One person may have been exposed to rabies by a stray cat in Newberry County, according to the S.C. Department of Health and Environmental Control (SCDHEC).

DHEC says the stray cat was seen making unusual sounds on July 24 in Silverstreet. When approached, DHEC says the cat became aggressive and scratched the victim.

The next day, DHEC says the cat tested positive for rabies at DHEC's laboratory the next day. The victim has been referred for medical evaluation, according to DHEC.

The cat is the second animal to test positive for rabies in Newberry County this year. There have been 36 confirmed cases of animal rabies statewide this year. In 2016, six of the 94 rabies cases in South Carolina were in Newberry County.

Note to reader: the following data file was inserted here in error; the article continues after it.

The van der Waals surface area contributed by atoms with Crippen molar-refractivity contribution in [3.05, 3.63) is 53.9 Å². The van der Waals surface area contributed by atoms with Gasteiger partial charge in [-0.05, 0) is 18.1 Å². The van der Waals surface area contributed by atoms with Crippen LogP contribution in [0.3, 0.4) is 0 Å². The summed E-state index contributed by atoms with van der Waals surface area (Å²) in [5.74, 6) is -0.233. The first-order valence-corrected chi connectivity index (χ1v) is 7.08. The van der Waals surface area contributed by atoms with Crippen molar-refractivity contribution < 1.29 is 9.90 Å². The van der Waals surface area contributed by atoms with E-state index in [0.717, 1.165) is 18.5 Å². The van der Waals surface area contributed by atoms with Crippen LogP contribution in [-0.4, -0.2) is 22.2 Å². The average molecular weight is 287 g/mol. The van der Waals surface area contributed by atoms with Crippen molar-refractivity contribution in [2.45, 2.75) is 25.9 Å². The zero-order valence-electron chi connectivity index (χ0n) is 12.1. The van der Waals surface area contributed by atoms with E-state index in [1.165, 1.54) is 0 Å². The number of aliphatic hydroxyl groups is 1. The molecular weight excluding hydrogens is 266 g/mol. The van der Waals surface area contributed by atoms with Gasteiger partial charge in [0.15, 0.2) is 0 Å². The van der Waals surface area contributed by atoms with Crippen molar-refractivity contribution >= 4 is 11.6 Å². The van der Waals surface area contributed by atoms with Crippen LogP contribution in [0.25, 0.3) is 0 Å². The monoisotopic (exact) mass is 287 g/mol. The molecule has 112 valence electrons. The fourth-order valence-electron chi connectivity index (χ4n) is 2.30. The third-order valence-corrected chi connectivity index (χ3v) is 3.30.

To reduce the risk of getting rabies, DHEC recommends always giving wild and stray animals their space. "If you see an animal in need, avoid handling it, and contact your local animal control office or wildlife rehabilitation facility," says Sandra Craig, director, of DHEC's Food Protection and Rabies Prevention Division.

"Rabies is transmitted when saliva or neural tissue of an infected animal is introduced into the body of a person or animal," said Craig. "This usually occurs through a bite; however, saliva contact with open wounds or areas such as the eyes, nose, or mouth could also potentially transmit rabies," says Craig.

If a person or pet comes into contact with an unknown, stray, or wild animal and there is a possibility of rabies transmission, the incident should be reported to the local DHEC Bureau of Environmental Health Services (BEHS) office during normal business hours (Monday through Friday 8:30 AM to 5:00 PM). To report a bite or exposure on holidays and/or times outside of normal business hours, call the DHEC After-Hours Service number (888) 847-0902.

Residents can contact their local Bureau of Environmental Health Services office using DHEC's interactive map. For more information on rabies in South Carolina, click here.